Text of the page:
Heat pipe, what is that? besides being a potential nickname for penis, it is a technology used as a more effective heat sink.
The theory of operation is rather simple and explained in length on Wikipedia, but the 101 version is this:
As we all know from physics, changing state of matter require more energy than just heating / cooling 1 degree C in the same state. This is the reason why heat pipes works so well.
Please note, that no heat / energy by magic disappears, it is just relocated. In this case, it is just moved away from the source to a remote and usually bigger place to dissipate to the surroundings.
One obvious place to use this technology, besides your fridge, is the cooling of laptop CPU's.
The size and layout of a laptop means the CPU is located in a tight place and room for a fan on top of the CPU is a luxury that we just cannot afford, thus heat pipes on a flat heat sink is ideal, move the heat horizontal and quick out to the side and let a fan, placed at the same horizontal level as the motherboard/CPU, deal with the heat in the heat sink by means of lovely fresh cold air from just outside the nimble fan-grill on the side of the laptop.
You know the place, the place where you placed your once cold Coca Cola and never your coffee.
When shit and not heat hits the fan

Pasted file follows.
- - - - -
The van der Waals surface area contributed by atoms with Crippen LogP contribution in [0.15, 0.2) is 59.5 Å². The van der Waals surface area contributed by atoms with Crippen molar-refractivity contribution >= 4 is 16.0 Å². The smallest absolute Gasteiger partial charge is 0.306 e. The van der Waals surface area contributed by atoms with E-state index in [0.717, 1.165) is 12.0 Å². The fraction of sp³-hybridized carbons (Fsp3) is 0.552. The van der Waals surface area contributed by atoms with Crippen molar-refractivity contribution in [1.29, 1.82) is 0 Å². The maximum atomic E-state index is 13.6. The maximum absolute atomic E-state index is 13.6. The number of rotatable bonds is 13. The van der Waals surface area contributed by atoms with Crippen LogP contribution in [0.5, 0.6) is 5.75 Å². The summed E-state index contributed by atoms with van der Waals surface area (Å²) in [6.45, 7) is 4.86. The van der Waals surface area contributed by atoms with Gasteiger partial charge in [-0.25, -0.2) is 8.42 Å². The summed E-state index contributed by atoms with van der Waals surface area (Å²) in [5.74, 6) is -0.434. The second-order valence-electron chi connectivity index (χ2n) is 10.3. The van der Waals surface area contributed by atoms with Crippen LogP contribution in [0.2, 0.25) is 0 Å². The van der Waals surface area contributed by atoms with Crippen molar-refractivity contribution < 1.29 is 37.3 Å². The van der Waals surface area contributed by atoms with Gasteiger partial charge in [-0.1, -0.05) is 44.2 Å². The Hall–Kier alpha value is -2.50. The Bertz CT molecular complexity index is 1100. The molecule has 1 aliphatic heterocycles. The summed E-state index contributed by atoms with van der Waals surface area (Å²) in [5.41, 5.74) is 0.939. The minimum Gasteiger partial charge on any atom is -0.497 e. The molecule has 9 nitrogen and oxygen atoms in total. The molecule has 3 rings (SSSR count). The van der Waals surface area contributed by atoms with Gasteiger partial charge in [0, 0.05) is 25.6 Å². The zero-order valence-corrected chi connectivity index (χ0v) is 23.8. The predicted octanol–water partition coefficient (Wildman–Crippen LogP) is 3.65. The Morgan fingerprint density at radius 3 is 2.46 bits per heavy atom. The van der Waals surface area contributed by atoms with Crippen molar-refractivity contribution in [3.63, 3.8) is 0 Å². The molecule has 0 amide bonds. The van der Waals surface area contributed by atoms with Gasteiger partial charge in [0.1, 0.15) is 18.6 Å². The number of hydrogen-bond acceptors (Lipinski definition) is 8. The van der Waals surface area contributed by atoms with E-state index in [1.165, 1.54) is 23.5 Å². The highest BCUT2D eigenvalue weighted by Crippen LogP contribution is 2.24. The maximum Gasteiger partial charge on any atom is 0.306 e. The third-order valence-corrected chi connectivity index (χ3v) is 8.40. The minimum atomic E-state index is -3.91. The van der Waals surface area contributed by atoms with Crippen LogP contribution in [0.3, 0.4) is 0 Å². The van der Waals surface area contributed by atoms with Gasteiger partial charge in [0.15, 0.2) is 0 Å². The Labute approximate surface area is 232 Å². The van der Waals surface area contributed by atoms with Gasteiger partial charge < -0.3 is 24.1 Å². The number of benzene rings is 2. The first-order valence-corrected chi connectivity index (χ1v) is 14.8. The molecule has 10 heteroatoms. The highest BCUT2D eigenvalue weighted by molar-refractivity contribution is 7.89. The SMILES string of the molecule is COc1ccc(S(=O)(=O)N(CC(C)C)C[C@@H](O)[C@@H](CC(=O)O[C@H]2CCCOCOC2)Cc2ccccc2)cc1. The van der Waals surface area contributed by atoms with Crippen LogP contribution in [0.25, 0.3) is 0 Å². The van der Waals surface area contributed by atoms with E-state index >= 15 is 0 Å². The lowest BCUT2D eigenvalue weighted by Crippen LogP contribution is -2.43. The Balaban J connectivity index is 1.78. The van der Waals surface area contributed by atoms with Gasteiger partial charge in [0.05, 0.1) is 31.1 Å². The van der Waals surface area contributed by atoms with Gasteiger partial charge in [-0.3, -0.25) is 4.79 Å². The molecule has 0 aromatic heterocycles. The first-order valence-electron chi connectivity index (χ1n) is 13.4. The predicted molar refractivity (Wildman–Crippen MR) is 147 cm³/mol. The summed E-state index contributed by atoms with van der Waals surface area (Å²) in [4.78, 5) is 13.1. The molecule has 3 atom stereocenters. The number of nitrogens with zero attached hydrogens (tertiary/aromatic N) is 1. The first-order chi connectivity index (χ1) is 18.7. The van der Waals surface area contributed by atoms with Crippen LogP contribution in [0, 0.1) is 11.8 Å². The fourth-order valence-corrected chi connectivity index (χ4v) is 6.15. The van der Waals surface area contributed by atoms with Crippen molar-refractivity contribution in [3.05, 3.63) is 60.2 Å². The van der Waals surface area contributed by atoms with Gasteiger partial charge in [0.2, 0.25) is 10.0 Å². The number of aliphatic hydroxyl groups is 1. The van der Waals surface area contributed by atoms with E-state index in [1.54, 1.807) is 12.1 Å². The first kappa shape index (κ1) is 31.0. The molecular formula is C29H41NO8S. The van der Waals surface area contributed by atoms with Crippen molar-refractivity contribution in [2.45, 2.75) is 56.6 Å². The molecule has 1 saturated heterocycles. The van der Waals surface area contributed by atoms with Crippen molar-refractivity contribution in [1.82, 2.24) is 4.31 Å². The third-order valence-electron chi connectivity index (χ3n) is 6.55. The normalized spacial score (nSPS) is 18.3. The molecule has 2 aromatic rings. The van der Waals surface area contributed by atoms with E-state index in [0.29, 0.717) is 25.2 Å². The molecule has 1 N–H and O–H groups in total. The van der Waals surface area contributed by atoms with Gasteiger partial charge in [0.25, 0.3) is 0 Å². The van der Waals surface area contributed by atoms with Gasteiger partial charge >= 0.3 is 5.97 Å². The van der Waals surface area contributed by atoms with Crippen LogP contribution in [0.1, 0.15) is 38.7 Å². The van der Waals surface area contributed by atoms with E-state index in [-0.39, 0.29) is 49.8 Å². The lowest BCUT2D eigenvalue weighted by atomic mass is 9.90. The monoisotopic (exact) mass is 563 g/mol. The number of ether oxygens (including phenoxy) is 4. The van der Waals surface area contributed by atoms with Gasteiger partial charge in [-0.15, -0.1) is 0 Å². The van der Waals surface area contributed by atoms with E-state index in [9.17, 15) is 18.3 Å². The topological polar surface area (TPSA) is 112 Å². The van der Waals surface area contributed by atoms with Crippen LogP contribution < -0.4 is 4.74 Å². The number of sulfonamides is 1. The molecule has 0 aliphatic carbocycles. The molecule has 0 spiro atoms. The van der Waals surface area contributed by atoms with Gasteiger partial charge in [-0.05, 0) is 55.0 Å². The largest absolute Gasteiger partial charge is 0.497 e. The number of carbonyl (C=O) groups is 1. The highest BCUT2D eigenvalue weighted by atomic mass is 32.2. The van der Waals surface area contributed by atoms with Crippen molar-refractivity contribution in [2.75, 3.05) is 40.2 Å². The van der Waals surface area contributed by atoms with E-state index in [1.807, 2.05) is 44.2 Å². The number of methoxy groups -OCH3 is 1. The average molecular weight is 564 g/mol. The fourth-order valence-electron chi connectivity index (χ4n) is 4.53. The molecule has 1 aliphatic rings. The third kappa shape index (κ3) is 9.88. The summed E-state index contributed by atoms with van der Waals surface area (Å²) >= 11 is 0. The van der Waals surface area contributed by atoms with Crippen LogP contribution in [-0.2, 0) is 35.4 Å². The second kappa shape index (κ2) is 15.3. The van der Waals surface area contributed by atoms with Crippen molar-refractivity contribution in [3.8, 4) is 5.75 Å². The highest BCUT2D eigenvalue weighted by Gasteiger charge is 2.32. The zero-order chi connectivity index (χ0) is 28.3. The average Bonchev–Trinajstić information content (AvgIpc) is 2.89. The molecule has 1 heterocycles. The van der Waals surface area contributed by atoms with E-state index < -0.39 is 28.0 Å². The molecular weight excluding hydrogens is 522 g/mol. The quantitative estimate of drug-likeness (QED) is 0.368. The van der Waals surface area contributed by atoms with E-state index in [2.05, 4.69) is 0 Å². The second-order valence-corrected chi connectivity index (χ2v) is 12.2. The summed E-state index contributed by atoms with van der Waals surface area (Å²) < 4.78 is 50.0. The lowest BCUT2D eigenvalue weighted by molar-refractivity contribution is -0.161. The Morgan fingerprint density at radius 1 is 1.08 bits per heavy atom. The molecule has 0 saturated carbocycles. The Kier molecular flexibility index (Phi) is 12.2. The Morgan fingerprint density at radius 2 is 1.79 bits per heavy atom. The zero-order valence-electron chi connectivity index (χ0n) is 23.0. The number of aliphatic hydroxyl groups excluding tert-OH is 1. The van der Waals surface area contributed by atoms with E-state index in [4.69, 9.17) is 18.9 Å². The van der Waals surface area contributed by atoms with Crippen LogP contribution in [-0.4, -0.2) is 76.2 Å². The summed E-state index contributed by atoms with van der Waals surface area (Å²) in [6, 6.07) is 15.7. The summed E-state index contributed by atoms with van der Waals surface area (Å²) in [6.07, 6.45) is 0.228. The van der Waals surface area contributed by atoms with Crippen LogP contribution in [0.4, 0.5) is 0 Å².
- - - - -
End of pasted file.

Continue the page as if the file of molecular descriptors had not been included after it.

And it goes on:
In the old days, when PC's ran hot, it was just from clogging up with dust in the heat sink and/or fan or a faulty fan, but heat pipes pose a new problem:
They can leak....
This is what happened to my Thinkpad T42, CPU was running hot, in fact it would reach 90 C when CPU load was 100% for more than 5 min, causing a shutdown.
Several things was tried. Cleaning the heat sink, applying new thermal compound (twice), nothing helped.
I took the chance and got a cheep and brand new heat sink for the T42 off eBay.
What would this wiki be without measurements?
Setup: The laptop with a fresh Debian 7.3 with GNOME 3.4.2 desktop. Fraqtive + X-sensors installed
Test method: 100% CPU Load until stable temperatures are seen, loading done with generating fractals in Fraqtive, pretty loading in more than one way. Temperature + fan-speed monitored with X-sensors. First 100% load, then let it sit in idle until temperature stops dropping.
Old heat sink:
100% load = 86 C, 4273 RPM. - note that test was terminated before Linux reboots at 90 C, it will go pass 90 C.
Idle = 40 C, 3579 RPM.
New heat sink:
100% load = 70 C, 3573 RPM, stable readout and nice fractal.
Idle = 37 C, 2965 RPM. - from time to time, the CPU fan switch off fully.
It is somewhat interesting, that the idle temperatures are almost identical, with a bit higher fan-speed, perhaps this show a lower limit for the liquid in the heat pipes. During load there is no doubt the heat pipes are working and they were indeed faulty in the old heat sink, 20 C / 29% lower temperature with lower fan speed, impressive.
I have yet to find a way to tell if a heat pipe is dead, the gas/liquid cant be heard or measured, but perhaps low idle temperatures and high load temperatures are indeed the indicator.
--Jan Goofy 21:59, 25 January 2014 (UTC)